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Table 1 Description of core Stoic practices

From: Can stoic training develop medical student empathy and resilience? A mixed-methods study

Stoic practice Description
Negative visualisation Negative visualisation is a psychological practice in which participants visualise the bad things that could happen to them for example: what would happen if you were to lose your job, or if someone you cared about were to die? Negative visualisation as a term was first introduced within Stoicism by William Irvine [29], with ancient philosophers referring to this practice instead as ‘premeditatio malorum’ [30]. This exercise may appear pessimistic, but it is a powerful tool for developing appreciation for the things within your own life, and developing tangible plans for what you could do, were things to go wrong [29].
Stoic mindfulness Stoic mindfulness concerns reflection on one’s own emotions and thoughts. Once this reflection fosters insight into an individual’s emotions and thought processes, individuals must actively remind themselves that emotions are projections of their own judgments- people assign labels to what they feel and experience which classify things positively or negatively. There are some things in life outside of our control- Stoicism advocates focusing your attention on only what you can control- often this is our emotional response to what happens to us or around us. Reframing negative emotions and experiences by exercising control over how you respond to what is happening can reduce rumination, catastrophising, pity and anger [30]. Stoic mindfulness differs from Eastern mindfulness-based practice- though both advocate careful reflection on one’s own attention, Eastern mindfulness attempts to root attention in the present moment, whereas Stoic mindfulness advocates for a focusing of attention on judgments and actions that we can directly control.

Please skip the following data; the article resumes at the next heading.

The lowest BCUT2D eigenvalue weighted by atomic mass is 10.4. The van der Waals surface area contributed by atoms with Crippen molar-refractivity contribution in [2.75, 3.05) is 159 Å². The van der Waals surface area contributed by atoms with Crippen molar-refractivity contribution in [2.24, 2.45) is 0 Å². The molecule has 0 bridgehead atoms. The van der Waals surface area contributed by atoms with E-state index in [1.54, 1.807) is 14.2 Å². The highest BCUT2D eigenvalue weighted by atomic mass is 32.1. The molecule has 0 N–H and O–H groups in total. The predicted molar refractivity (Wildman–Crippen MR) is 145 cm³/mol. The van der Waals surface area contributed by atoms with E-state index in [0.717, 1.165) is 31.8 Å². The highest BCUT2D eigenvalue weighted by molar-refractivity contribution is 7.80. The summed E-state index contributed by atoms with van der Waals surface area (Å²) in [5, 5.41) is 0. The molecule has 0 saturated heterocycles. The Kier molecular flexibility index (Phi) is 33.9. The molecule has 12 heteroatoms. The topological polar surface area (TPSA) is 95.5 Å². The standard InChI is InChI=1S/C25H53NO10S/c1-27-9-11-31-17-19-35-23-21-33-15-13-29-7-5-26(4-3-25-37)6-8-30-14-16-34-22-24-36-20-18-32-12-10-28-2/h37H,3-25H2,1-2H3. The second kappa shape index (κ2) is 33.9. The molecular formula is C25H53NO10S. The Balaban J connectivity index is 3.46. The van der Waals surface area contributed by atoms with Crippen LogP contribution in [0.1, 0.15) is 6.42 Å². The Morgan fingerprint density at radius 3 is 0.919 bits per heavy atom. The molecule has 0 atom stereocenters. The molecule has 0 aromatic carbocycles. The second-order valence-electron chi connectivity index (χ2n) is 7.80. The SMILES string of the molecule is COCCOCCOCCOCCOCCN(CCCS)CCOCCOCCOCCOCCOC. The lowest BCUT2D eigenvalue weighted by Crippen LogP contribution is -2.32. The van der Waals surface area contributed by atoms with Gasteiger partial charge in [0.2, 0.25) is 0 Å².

Stoic reflection Stoic reflection is a type of daily reflection, where individuals look both forwards and backwards upon their day, rationally reflecting upon what is practically achievable, how they may approach setbacks, and the highs and lows of the day [31].